She had been lying on the cold tiled floor for an hour, shrouded in white. Her face was the only part of her body open to people’s gaze and it was hard as stone. Flies sat on it and traced its texture with no discomfort because not a muscle moved. Time itself had frozen on that face, it seemed. The room was foggy with the smoke from the incense sticks, stuck in little silver stands in clusters. They barricaded the framed photograph of her that had turned out hazy on enlargement. Yet her smile was distinct but lifeless, almost as if she had always existed as a photograph. People sat around her body with their unfocused gaze fixed on the ground as if looking up at her would disgrace her. Her mother in a faded brown sari placed a plate on the floor among the paraphernalia of fruits, sweetmeats and flowers the floor was chock-a-block with. It was a Bengali Hindu custom to put all the food that had been the dead person’s favorites in front of her on her death day. So, the plate was full of sliced wood apples, cut in thin, equal shapes. 

A large van with peeling paint and ‘Sarkar Funeral Services’ etched in shocking pink polish arrived in front of the building. Meghna and her friend’s father carried the hearse down as her mother began screaming through her tears, incoherent words, some addressed to the people around who were taking her daughter away and some to Fate who had taken her daughter away. As they hit the last step of the building’s staircase, Meghna could see Karan standing there, waiting for the hearse to pass so he could probably go up to meet her. She did not know how to tell him that there was no need. It had taken a lot to get up in the morning and show up anyway. She was certainly not up for dealing with somebody else’s feelings; her own had frozen up anyway. 

“Meghna, why are you crying? Did you and her have a fight?” Karan asked as soon as Meghna drew near to pass by. She smiled this time and gestured to him to come with the crowd. He stared at her for a few seconds, confused, and then suddenly his eyes dilated wide and wider to take in the realization. When it was all inside him, he turned away slowly and started walking away from the building after that, tottering a little. She wanted to run after him and call out. Maybe sitting with him and trying to deal with this together would help. Maybe they would figure out a way to mourn without fearing to fall over the edge themselves.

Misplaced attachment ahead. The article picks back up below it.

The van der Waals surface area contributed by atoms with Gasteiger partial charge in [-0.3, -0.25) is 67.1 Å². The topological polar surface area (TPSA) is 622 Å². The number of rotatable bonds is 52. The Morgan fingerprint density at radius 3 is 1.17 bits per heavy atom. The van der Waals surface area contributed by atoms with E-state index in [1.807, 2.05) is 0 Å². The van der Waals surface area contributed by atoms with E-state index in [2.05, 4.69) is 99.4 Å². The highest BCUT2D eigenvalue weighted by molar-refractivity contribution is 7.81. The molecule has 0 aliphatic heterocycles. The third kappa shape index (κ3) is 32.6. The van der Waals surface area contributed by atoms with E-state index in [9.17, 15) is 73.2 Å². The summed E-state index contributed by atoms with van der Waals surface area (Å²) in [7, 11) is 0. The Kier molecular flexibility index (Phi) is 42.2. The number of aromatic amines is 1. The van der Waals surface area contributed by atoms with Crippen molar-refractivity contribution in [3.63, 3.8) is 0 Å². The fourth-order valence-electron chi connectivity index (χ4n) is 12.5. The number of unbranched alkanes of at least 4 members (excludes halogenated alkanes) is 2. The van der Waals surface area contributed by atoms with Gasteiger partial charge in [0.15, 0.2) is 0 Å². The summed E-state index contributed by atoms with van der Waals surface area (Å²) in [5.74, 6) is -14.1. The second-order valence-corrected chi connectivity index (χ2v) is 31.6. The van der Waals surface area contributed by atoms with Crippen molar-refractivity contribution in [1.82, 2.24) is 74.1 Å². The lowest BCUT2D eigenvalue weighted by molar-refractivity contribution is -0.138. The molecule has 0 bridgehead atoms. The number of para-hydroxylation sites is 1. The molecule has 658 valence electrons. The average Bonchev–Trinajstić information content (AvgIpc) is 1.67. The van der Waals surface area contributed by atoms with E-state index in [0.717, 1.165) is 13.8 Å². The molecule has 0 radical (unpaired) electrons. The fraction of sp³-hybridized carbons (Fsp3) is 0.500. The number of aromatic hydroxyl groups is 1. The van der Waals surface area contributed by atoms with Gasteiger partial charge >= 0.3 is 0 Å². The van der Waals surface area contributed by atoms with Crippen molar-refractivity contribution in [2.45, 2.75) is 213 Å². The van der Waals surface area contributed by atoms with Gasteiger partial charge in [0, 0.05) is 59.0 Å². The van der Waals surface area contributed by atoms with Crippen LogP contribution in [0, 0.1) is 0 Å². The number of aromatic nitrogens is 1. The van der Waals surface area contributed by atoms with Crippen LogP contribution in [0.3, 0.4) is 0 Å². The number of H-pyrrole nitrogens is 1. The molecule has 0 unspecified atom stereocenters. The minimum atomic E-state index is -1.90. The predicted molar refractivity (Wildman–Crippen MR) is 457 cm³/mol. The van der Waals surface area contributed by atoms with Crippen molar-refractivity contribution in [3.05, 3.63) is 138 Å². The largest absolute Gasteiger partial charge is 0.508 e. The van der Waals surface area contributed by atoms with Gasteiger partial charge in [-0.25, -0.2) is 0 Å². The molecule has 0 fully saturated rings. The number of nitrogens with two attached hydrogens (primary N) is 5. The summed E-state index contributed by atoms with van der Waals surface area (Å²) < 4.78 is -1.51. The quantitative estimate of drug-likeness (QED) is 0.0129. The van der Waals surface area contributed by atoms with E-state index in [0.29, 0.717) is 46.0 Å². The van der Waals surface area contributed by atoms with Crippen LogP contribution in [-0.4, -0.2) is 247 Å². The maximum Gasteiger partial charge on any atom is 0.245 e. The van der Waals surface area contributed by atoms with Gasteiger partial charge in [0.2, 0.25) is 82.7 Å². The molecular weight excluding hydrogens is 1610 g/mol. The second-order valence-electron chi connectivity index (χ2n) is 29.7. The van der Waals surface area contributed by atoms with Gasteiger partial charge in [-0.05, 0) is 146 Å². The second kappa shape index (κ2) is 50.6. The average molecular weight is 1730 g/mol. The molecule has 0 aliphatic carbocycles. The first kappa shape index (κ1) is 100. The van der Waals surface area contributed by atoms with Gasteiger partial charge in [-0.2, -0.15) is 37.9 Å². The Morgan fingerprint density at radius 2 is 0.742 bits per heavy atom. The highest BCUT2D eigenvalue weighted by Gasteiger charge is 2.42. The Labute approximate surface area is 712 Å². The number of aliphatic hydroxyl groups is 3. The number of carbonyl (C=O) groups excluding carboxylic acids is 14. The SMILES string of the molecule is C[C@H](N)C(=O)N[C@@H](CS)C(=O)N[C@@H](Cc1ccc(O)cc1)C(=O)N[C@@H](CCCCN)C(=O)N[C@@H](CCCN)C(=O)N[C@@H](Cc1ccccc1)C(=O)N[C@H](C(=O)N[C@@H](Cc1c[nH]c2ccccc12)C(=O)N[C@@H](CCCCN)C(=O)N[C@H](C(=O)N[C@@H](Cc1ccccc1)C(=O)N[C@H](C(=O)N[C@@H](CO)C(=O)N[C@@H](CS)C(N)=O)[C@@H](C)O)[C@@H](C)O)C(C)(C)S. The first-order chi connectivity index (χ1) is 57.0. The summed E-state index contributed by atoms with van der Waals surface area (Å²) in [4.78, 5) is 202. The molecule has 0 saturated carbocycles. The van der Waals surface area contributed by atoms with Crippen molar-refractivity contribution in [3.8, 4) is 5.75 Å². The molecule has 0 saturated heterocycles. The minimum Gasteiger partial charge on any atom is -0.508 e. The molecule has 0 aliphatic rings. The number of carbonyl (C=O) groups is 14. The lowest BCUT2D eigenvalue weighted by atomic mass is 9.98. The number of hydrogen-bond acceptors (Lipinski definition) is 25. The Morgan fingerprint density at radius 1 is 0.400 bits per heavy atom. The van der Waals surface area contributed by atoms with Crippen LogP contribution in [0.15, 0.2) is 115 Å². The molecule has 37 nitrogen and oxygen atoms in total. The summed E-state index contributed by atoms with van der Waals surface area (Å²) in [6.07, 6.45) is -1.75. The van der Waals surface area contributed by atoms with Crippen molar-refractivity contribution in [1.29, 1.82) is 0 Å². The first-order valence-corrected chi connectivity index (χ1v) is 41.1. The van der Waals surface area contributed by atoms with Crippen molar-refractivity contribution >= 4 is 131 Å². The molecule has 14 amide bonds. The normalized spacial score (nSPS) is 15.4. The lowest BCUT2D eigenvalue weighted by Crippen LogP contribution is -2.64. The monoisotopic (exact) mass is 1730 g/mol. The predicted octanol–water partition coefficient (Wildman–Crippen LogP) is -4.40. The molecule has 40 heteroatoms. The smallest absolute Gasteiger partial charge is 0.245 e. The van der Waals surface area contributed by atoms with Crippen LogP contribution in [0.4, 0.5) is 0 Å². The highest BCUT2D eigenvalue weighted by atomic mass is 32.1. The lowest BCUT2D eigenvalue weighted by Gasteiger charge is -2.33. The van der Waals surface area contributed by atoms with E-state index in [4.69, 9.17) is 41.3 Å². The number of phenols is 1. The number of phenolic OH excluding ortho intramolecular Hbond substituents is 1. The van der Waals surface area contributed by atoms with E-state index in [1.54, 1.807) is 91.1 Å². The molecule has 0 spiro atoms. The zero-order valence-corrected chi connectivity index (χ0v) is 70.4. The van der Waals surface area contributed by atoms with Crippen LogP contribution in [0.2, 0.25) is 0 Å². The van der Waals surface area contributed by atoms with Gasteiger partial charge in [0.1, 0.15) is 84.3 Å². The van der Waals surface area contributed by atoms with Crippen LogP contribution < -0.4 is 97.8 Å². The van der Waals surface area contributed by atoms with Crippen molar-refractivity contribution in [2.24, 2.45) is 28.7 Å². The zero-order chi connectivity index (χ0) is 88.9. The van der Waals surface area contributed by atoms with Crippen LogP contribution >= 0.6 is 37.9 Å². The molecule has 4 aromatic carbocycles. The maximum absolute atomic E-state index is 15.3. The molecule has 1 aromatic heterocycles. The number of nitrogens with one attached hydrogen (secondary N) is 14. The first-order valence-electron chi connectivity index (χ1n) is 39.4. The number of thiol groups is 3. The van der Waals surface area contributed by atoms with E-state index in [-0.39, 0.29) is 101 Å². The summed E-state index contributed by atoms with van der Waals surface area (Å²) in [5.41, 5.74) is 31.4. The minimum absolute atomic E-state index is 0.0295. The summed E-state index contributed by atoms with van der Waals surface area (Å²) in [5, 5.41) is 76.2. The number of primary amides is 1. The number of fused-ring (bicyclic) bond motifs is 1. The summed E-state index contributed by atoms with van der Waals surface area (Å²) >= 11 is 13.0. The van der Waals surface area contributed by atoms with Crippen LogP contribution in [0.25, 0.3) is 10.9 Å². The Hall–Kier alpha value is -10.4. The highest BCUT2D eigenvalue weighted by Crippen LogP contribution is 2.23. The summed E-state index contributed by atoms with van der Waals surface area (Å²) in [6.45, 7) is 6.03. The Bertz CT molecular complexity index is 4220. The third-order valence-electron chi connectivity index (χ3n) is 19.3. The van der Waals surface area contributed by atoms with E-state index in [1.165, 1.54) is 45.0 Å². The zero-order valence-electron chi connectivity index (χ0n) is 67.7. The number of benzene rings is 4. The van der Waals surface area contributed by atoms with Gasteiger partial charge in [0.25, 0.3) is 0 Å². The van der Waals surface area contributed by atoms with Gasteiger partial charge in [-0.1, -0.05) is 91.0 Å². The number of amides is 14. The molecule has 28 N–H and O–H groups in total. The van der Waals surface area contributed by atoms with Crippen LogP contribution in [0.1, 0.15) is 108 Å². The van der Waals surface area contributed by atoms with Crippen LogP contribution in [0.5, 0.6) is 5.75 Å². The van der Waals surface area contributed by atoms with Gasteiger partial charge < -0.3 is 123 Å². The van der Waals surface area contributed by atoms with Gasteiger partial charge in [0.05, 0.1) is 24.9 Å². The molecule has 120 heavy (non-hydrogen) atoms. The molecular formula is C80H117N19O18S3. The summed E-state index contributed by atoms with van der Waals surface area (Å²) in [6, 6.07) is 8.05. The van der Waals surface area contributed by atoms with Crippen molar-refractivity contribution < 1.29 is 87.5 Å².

“Are you coming on the matador or not? We do not have time. Another body to pick up after we deliver this,” the driver of the van hollered out to Meghna. She broke out of her thoughts and quickly jumped onto the matador. There was no time to mourn. Grief was only a series of jobs to do– the cremation, the holy bath, and then getting back to contact the invitation card shops at College Street. She would ask her Dad to help her friend’s family with that. She had to go back to the office tomorrow. Maybe she would text or give a call to Karan to check on him. What else? “Even aunty would be in the kitchen an hour later to make tea for all the people who would return from the crematorium,” she thought.    

Pujarinee Mitra is a PhD scholar and Graduate Instructor at the Department of English, Texas A&M University. Having spent an excessive amount of time in grad school, she has been locked up with research paper writing for too long and desperately craves for a change. Apart from writing, she enjoys most other creative ventures (like painting, singing, dancing, etc.) even though she might not be very good at them. She suffers from a case of serious obsession with Harry Potter and Bollywood films (especially those with Shahrukh Khan in it). When she is not otherwise occupied with a good book and a large mug of coffee, she experiments with cooking all kinds of South Asian cuisine at home.